The decision by the Los Angeles Dodgers to release embattled pitcher Trevor Bauer in January was “unanimous” among the people charged with making a decision, Dodgers president and CEO Stan Kasten said Wednesday.
Los Angeles announced that Bauer had been designated for assignment on Jan. 6, two weeks after an independent arbitrator reduced Bauer’s 324-game suspension to 194 games.
Bauer missed the entire 2022 MLB season after being suspended amid sexual assault allegations. He made 17 starts in 2021 before being placed on paid administrative leave.
Bauer was accused in 2021 of sexual assault by a San Diego woman he met via social media, an accusation Bauer denied, saying the encounters were consensual.
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The Los Angeles County District Attorney’s office announced in February 2022 that Bauer would not be criminally charged.
On Wednesday, Kasten and Dodgers team president Andrew Friedman addressed the decision to release Bauer during a meeting with local reporters.
“I stand by our decision,” Kasten said, according to The Los Angeles Times. “I’m very comfortable with it.”
Kasten said the two weeks between the decision and the reduction of the suspension was partly due to the holiday season.
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“We took the time to get as much input as we could to be sure we were making the right decision,” Kasten said. “That’s what we did. We feel we did make the right decision.”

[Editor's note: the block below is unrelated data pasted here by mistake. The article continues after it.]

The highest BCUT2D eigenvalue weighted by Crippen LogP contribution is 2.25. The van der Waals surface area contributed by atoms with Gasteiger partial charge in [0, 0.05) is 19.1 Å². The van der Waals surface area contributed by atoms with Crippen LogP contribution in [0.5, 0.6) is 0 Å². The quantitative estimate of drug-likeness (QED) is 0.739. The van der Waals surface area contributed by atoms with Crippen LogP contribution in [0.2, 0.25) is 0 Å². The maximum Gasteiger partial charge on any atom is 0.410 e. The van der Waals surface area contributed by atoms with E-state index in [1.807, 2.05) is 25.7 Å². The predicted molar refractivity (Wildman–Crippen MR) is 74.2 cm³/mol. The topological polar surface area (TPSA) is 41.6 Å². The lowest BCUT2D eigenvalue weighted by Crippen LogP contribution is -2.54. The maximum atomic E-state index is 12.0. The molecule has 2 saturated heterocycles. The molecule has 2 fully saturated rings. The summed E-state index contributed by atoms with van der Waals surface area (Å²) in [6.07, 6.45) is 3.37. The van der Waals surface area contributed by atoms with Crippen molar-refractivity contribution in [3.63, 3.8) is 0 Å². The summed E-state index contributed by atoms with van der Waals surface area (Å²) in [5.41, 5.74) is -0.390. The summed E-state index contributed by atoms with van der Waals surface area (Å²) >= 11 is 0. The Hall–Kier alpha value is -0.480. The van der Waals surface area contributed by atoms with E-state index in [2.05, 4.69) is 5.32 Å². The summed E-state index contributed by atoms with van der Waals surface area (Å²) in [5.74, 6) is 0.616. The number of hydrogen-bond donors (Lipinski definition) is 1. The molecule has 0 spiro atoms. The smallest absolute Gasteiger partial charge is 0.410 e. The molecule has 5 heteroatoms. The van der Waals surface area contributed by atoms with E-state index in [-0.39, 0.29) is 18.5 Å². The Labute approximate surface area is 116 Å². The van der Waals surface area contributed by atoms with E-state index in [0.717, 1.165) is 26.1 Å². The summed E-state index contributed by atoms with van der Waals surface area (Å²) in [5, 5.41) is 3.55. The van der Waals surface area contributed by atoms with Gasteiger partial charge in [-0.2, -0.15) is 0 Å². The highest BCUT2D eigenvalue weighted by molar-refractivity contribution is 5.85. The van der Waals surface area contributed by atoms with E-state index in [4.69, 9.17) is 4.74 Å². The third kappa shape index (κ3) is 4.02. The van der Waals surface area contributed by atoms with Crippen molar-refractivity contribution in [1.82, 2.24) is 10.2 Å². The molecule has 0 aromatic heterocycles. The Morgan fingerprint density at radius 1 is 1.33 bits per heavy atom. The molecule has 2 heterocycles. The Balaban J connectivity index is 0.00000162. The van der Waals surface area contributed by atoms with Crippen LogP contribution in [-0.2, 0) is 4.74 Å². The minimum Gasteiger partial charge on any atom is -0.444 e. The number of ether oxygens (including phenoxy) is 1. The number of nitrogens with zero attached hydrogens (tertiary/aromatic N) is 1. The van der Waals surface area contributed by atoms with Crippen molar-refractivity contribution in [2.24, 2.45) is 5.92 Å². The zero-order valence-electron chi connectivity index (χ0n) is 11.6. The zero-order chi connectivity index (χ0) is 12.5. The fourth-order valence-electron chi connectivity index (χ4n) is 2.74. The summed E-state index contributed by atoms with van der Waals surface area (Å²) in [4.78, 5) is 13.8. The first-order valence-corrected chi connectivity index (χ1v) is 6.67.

When the Dodgers announced that Bauer had been designated for assignment, the former Cy Young winner released a statement through his representatives saying he had met with Dodgers leadership.
“Following two weeks of conversations around my return to the organization, I sat down with Dodgers leadership in Arizona yesterday who told me that they wanted me to return and pitch for the team this year.
“While I am disappointed by the organization’s decision today, I appreciate the wealth of support I’ve received from the Dodgers clubhouse. I wish the players all the best and look forward to competing elsewhere.”
Kasten declined to address Bauer’s claim that the Dodgers told him they wanted him to return in their Jan. 5 meeting.
While Kasten also declined to say which members of the organization were part of the decision-making process in releasing Baeur, Kasten did say it was “unanimous.”
“It was an organizational decision,” Kasten said.
“I will say I’m responsible for everything that happens here,” Kasten added. “But everyone who needed to be involved was involved, was included in the discussion all along the way. It was unanimous at the end for sure. And as I said, and will keep saying, we feel strongly we made the right decision.”
The team owes Bauer his $22.5 million salary for the 2023 season. Bauer can sign with another team for the Major League Baseball minimum, which would save the Dodgers $720,000.
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